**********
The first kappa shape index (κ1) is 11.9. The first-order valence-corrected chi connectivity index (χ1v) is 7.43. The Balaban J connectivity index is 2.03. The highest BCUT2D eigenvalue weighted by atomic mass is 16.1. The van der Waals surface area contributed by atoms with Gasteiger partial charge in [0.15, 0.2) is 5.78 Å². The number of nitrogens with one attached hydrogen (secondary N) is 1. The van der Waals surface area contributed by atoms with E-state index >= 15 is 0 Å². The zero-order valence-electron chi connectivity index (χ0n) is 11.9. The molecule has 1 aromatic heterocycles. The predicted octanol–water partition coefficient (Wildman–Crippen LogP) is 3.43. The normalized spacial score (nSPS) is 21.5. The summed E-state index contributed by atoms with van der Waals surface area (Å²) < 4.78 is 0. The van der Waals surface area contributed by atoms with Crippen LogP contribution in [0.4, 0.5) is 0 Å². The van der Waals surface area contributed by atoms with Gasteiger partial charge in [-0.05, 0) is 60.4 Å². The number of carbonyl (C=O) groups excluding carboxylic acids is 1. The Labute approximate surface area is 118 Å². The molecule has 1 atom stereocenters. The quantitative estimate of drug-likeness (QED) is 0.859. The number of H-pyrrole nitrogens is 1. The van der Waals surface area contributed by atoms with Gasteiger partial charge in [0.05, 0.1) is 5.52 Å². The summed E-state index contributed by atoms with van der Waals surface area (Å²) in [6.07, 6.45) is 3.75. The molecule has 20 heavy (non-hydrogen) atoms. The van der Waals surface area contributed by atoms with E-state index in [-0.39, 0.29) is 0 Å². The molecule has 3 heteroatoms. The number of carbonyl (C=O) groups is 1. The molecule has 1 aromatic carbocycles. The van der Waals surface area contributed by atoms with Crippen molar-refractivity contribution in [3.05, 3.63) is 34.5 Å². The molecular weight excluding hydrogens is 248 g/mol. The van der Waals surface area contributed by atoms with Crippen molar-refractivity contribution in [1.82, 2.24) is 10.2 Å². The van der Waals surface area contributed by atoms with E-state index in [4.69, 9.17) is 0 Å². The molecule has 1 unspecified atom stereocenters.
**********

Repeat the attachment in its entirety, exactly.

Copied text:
The first kappa shape index (κ1) is 11.9. The first-order valence-corrected chi connectivity index (χ1v) is 7.43. The Balaban J connectivity index is 2.03. The highest BCUT2D eigenvalue weighted by atomic mass is 16.1. The van der Waals surface area contributed by atoms with Gasteiger partial charge in [0.15, 0.2) is 5.78 Å². The number of nitrogens with one attached hydrogen (secondary N) is 1. The van der Waals surface area contributed by atoms with E-state index >= 15 is 0 Å². The zero-order valence-electron chi connectivity index (χ0n) is 11.9. The molecule has 1 aromatic heterocycles. The predicted octanol–water partition coefficient (Wildman–Crippen LogP) is 3.43. The normalized spacial score (nSPS) is 21.5. The summed E-state index contributed by atoms with van der Waals surface area (Å²) < 4.78 is 0. The van der Waals surface area contributed by atoms with Crippen LogP contribution in [0.4, 0.5) is 0 Å². The van der Waals surface area contributed by atoms with Gasteiger partial charge in [-0.05, 0) is 60.4 Å². The number of carbonyl (C=O) groups excluding carboxylic acids is 1. The Labute approximate surface area is 118 Å². The molecule has 1 atom stereocenters. The quantitative estimate of drug-likeness (QED) is 0.859. The number of H-pyrrole nitrogens is 1. The van der Waals surface area contributed by atoms with Gasteiger partial charge in [0.05, 0.1) is 5.52 Å². The summed E-state index contributed by atoms with van der Waals surface area (Å²) in [6.07, 6.45) is 3.75. The molecule has 20 heavy (non-hydrogen) atoms. The van der Waals surface area contributed by atoms with E-state index in [-0.39, 0.29) is 0 Å². The molecule has 3 heteroatoms. The number of carbonyl (C=O) groups is 1. The molecule has 1 aromatic carbocycles. The van der Waals surface area contributed by atoms with Crippen molar-refractivity contribution in [3.05, 3.63) is 34.5 Å². The molecular weight excluding hydrogens is 248 g/mol. The van der Waals surface area contributed by atoms with Crippen molar-refractivity contribution in [1.82, 2.24) is 10.2 Å². The van der Waals surface area contributed by atoms with E-state index in [4.69, 9.17) is 0 Å². The molecule has 1 unspecified atom stereocenters.